• Angela

Hallelujah! It's the Same in Any Language.

We sing it. We shout it. But it's not English. Do you know what hallelujah means?

Recently, I attended a virtual worship service in a language I didn't know. I smiled politely and copied the motions of others, but didn't understand what was actually being said.


Sadly, this is the reality for many Christians around the world who don't have the Bible or even a pastor or church that uses their language.


Then came the music.


As a chorus of voices rose together in praise, my ears picked up one familiar word: Hallelujah. Is this word really part of this language I otherwise could not understand? Not quite!


Borrowed from Scripture

Hallelujah is an ancient Hebrew word which appears in the Old Testament Scriptures as: הַלְלוּיָה

It's an imperative (command) verb form made up of the verb stem: HLL, combined with a plural ending /u/ that translates roughly as "you all," and the object Yah, a shortened form of the Hebrew name of God.

Altogether, Hallelujah translates as, "Praise the Lord!" This is an exhortation that would have been used in corporate worship - think of the psalms of King David as he led the Israelites in praising God.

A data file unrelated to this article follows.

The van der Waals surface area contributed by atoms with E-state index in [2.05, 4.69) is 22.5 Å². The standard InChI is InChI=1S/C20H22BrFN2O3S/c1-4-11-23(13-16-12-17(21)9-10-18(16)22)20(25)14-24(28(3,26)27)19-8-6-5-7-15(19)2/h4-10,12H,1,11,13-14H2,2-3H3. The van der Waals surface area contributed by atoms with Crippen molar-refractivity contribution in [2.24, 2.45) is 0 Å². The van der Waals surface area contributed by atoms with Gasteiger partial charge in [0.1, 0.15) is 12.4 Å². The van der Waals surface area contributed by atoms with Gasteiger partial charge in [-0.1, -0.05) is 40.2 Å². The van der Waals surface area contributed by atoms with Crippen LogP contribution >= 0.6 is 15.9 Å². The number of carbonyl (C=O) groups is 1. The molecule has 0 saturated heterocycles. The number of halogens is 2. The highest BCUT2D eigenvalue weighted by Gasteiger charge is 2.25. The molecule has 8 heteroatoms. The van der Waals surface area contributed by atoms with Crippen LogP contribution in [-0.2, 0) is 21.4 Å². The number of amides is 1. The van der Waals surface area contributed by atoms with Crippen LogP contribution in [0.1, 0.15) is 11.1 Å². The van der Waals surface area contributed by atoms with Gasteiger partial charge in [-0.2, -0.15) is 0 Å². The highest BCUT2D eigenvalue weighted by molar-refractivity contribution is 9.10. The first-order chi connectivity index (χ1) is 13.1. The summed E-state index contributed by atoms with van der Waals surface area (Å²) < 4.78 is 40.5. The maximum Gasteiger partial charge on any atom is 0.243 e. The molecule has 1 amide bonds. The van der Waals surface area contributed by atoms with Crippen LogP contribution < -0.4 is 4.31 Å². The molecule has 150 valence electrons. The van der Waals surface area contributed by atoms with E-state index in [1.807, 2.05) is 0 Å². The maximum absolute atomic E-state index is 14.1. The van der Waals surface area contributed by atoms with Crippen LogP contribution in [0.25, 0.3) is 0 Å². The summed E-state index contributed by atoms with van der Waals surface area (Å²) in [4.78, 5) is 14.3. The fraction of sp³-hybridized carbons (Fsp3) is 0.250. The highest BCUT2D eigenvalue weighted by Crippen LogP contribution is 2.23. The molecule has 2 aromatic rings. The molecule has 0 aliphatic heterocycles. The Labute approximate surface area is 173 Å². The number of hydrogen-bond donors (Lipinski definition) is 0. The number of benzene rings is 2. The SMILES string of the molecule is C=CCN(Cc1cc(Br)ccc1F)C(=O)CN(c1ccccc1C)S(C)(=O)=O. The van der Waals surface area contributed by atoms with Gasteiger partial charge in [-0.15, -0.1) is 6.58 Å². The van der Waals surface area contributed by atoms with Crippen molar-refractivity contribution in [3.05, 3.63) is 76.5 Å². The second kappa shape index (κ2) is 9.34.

Hallelujah was transliterated into Greek around the time of the Septuagint Bible (a Greek translation of the Hebrew Scriptures c. 3rd-2nd century BCE). From the Greek letters, it was translated into English as Hallelujah. (Fun fact: The alternate spelling alleluia is the same word transliterated into Latin! Both spellings still survive in English hymnbooks today.)


Echoes from History

So hallelujah is not from "their" language or English, but both languages (and many others) borrowed this word straight from Hebrew Scripture and now sing together in praise of the God we all worship.


It's unknown how many languages today use some form of hallelujah in worship, but here are a few examples:

  • Alhamdulillah ٱلْحَمْدُ لِلَّٰهِ ‎(Arabic)

  • Hālìlùyà 哈利路亚 (Chinese)

  • Alléluia (French)

  • Aleluya (Quechua)

  • Haleluya (Indonesian)

How amazing that the same word used to call Israelites to the Temple so many centuries ago now echoes from every corner of the earth!


Praise the Lord with me (Hallelujah!) in whatever language your heart speaks, and pray for those who don't yet know that the same God speaks their language too.

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